Authorities in Melbourne will relax a COVID-19 lockdown as planned on Thursday night, saying people’s adherence to the strict rules had “changed the course” of a coronavirus outbreak in Australia’s second-largest city.
Melbourne’s five million residents have had to remain at home for all but the most essential reasons over the past two weeks after a cluster of cases emerged that were linked to the Delta variant of the coronavirus, which is thought to be more transmissible.
The relaxation will take effect from 11.59pm local time (13:59 GMT) on Thursday, although some restrictions on travel and gatherings will remain in place for a further week.
“This is a good day. Everyone should be absolutely proud of what we have all achieved together,” Victoria state acting Premier James Merlino told reporters in Melbourne on Wednesday.
“But we know this isn’t over yet and until we have widespread vaccination across Victoria and the country, the virus will still be with us.”
Even when the rules are eased, people will have to remain within 25 kilometres (15 miles) of their homes, officials said.
There will also be a total ban on house gatherings and masks will be mandatory indoors and while schools, cafes and beauty salons can reopen, gyms and nightclubs will have to remain closed for at least another week.
Brett Sutton, Victoria’s chief health officer, said there could not be a “snap back” to no restrictions as the situation remains “reasonably volatile”.
“We have to move by increments, safely, but with the minimum restrictions that we know will continue to control this,” he said.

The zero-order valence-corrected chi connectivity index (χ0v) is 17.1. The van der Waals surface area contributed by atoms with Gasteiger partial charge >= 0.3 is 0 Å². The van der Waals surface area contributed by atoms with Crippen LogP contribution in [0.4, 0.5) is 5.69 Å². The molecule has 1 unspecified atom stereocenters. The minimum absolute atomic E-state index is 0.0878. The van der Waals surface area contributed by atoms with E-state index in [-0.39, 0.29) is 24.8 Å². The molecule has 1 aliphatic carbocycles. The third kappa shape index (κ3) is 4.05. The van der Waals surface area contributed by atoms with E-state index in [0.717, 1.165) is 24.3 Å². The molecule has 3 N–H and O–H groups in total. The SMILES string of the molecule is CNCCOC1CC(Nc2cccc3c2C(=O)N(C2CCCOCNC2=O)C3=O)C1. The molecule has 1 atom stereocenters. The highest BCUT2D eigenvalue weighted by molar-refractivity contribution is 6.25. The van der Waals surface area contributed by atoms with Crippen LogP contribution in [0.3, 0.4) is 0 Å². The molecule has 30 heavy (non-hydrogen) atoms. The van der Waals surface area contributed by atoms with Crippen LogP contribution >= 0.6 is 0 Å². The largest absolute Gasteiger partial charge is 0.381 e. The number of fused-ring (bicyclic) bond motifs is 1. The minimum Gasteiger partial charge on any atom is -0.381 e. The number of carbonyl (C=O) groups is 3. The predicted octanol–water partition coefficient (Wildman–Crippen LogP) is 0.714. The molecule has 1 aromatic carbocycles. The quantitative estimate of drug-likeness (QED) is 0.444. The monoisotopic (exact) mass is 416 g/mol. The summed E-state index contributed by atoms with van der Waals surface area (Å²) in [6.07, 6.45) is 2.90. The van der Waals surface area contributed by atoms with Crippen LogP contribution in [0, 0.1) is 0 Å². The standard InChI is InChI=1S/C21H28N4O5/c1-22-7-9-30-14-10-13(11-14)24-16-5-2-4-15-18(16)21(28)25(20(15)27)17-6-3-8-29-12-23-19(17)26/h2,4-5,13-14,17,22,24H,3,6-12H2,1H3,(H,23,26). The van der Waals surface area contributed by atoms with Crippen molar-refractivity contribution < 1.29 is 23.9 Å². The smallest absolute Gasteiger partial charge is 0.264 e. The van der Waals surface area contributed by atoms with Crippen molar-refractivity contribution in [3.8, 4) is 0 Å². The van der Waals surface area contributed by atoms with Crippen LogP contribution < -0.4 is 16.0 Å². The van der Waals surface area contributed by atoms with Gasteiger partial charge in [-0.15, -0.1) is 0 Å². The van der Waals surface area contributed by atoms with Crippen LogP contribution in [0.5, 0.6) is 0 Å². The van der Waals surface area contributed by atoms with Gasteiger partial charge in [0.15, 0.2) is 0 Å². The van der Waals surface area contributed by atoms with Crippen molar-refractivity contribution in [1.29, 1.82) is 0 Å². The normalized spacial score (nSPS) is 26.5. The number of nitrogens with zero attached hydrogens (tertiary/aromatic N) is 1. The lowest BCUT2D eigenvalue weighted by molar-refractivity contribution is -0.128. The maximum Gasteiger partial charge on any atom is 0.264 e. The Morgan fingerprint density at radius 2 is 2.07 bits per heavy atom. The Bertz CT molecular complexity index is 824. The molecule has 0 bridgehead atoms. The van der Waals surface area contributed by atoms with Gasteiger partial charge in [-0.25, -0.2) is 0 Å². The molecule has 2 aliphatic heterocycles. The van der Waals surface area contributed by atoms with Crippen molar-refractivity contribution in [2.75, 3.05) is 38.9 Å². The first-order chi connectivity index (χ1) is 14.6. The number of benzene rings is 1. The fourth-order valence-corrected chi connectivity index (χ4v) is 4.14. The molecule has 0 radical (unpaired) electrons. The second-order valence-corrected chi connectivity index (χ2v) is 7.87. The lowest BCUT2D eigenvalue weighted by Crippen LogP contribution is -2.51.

The new cluster of cases emerged last month with more than 80 people testing positive for either the Kappa or Delta strains of the virus which both originated in India.
On Wednesday, Victoria reported just one new locally acquired COVID-19 case, the lowest in more than two weeks.
Daily cases have remained in single digits on most days of the lockdown.
Australia has effectively reined in COVID-19, and is one of the few countries in the world where transmission has not become endemic.
Victoria has endured four lockdowns since the pandemic begun, the longest more than 100 days late in last year and more than 800 people have died in the state, 90 percent of the national toll.
Outbreaks in Taiwan and Japan have underscored how initial success in containing the virus can quickly evaporate without widespread vaccination.
Australia had stepped up its programme in recent week and had administered about 5.2 million jabs as of Monday. Only a small fraction of people are fully vaccinated, however.